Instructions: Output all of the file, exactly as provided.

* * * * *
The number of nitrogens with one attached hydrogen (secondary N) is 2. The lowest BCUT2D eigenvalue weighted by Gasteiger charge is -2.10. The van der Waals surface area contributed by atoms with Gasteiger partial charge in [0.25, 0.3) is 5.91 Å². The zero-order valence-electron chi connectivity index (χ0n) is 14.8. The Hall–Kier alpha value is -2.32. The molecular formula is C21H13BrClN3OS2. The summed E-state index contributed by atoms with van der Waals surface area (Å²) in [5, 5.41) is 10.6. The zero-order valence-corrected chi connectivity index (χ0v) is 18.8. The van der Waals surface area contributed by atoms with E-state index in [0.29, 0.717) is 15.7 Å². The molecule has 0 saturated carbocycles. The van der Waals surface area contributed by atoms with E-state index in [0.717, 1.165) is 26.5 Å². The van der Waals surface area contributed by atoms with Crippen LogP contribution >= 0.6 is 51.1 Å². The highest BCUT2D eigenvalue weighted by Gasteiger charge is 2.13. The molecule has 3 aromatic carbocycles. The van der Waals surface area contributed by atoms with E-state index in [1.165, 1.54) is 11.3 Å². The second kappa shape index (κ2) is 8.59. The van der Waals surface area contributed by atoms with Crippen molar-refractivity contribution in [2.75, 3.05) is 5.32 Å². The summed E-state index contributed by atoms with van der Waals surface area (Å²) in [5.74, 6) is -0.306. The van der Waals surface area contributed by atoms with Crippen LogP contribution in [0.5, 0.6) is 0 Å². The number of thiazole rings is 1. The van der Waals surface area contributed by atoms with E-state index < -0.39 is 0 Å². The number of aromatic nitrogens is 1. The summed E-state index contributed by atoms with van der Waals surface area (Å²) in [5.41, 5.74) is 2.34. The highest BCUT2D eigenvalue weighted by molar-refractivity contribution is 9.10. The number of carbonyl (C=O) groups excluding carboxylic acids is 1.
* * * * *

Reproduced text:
The number of nitrogens with one attached hydrogen (secondary N) is 2. The lowest BCUT2D eigenvalue weighted by Gasteiger charge is -2.10. The van der Waals surface area contributed by atoms with Gasteiger partial charge in [0.25, 0.3) is 5.91 Å². The zero-order valence-electron chi connectivity index (χ0n) is 14.8. The Hall–Kier alpha value is -2.32. The molecular formula is C21H13BrClN3OS2. The summed E-state index contributed by atoms with van der Waals surface area (Å²) in [5, 5.41) is 10.6. The zero-order valence-corrected chi connectivity index (χ0v) is 18.8. The van der Waals surface area contributed by atoms with E-state index in [0.29, 0.717) is 15.7 Å². The molecule has 0 saturated carbocycles. The van der Waals surface area contributed by atoms with E-state index in [0.717, 1.165) is 26.5 Å². The van der Waals surface area contributed by atoms with Crippen LogP contribution >= 0.6 is 51.1 Å². The highest BCUT2D eigenvalue weighted by Gasteiger charge is 2.13. The molecule has 3 aromatic carbocycles. The van der Waals surface area contributed by atoms with E-state index in [1.165, 1.54) is 11.3 Å². The second kappa shape index (κ2) is 8.59. The van der Waals surface area contributed by atoms with Crippen molar-refractivity contribution in [2.75, 3.05) is 5.32 Å². The summed E-state index contributed by atoms with van der Waals surface area (Å²) in [5.74, 6) is -0.306. The van der Waals surface area contributed by atoms with Crippen LogP contribution in [0.5, 0.6) is 0 Å². The number of thiazole rings is 1. The van der Waals surface area contributed by atoms with E-state index < -0.39 is 0 Å². The number of aromatic nitrogens is 1. The summed E-state index contributed by atoms with van der Waals surface area (Å²) in [5.41, 5.74) is 2.34. The highest BCUT2D eigenvalue weighted by molar-refractivity contribution is 9.10. The number of carbonyl (C=O) groups excluding carboxylic acids is 1.